The performance of semiconductor devices such as solar cells, detectors, etc., depends strongly on the properties of materials used in their fabrication. Deep understanding of these properties and the ability to tune them is critical for the development of new generations of advanced photovoltaics and electronics. First Solar, the world’s largest manufacturer of thin-film solar panels, is using resources from the Ohio Supercomputer Center (OSC), to predict and optimize semiconductor properties in crystalline structures such as cadmium telluride (CdTe).
Although the efficiency of commercial CdTe photovoltaic material has grown dramatically in recent years, the advances in performance and stability of CdTe devices are achieved mostly through costly experimentation and process development while lacking theoretical guidance.
“Our research is aimed on theory-driven understanding and optimization of CdTe-based solar cells performance and stability for clean energy generation,” said Dmitry Krasikov, development engineer at First Solar.
CdTe semiconductor, used for decades in X-ray detectors, has recently become the material of choice for the multi-gigawatt-per-year, thin-film photovoltaic industry. The semiconducting properties of CdTe is determined by the structures of pure crystals and imperfections, or defects. While the word “defects” often carries negative meaning, it is the defects in CdTe that make them useable in practical applications.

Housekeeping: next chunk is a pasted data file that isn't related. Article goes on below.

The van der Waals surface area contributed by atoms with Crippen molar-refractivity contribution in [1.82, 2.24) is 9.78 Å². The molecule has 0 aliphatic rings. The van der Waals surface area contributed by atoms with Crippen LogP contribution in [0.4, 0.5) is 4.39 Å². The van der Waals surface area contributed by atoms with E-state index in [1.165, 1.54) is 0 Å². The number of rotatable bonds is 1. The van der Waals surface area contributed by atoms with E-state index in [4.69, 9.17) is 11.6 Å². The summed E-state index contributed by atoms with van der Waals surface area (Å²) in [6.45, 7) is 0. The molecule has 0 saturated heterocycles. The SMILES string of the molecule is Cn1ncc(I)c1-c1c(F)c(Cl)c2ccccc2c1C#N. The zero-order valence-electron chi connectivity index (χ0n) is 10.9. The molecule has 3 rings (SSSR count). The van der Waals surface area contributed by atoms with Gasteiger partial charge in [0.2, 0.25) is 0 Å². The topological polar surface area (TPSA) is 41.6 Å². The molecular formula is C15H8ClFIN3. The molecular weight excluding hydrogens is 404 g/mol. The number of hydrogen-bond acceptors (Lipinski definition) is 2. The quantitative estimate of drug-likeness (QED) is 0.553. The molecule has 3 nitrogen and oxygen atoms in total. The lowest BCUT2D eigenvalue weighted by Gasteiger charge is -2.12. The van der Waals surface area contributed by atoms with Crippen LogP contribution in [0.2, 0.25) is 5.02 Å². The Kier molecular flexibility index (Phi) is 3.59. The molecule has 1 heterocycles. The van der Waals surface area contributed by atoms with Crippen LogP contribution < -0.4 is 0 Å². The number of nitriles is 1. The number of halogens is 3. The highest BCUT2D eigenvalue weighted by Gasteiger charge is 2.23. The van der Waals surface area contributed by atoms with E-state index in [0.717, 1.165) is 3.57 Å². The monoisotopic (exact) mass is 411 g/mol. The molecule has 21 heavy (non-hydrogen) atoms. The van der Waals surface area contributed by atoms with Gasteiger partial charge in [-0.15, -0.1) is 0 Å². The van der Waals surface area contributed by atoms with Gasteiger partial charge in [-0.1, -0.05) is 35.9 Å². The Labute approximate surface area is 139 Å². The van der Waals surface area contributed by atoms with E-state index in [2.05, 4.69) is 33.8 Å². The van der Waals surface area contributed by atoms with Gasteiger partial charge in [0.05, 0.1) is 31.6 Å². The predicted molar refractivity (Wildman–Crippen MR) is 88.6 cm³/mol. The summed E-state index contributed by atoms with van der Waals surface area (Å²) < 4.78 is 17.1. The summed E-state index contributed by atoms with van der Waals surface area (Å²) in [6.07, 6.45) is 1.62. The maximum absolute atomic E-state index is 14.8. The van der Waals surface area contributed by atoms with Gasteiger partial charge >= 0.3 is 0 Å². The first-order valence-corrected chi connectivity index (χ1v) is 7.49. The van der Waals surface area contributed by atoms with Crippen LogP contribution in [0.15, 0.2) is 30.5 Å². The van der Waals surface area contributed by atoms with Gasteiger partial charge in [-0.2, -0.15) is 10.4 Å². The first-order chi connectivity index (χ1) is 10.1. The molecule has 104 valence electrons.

Though CdTe crystals always contain some intrinsic imperfections, engineers can intentionally introduce defects to give semiconductors unique, application-specific properties. The concentrations of defects and their positioning in the device structure define the electrical behavior of the device. These depend strongly on the process conditions, such as annealing temperatures, quenching rates and field operation conditions. Concentrations, spatial distributions and charge states of defects can change as a results of different diffusion, reaction and ionization processes. To understand and describe these processes, engineers first need to know the fundamental parameters of defects and reactions.
First Solar uses theoretical calculations of the parameters of defects and reactions, such as defect formation energy, reaction energy and energy barriers of elementary processes, to feed the models describing the formation and evolution of defect concentrations and recharge of the defects. These accurate, state-of the-art methods require considerable parallel computational resources to treat systems large enough within a reasonable time frame.
“This is why we are using OSC supercomputer resources in our work,” Krasikov said.
Through First Solar’s research and development, their large-scale solar farms can deliver energy to utilities at prices that are lower than fossil fuels.
Project Lead: Dmitry Krasikov, First Solar
Research Title: Optimizing semiconductor properties of cadmium telluride for solar cell application
Funding Source: First Solar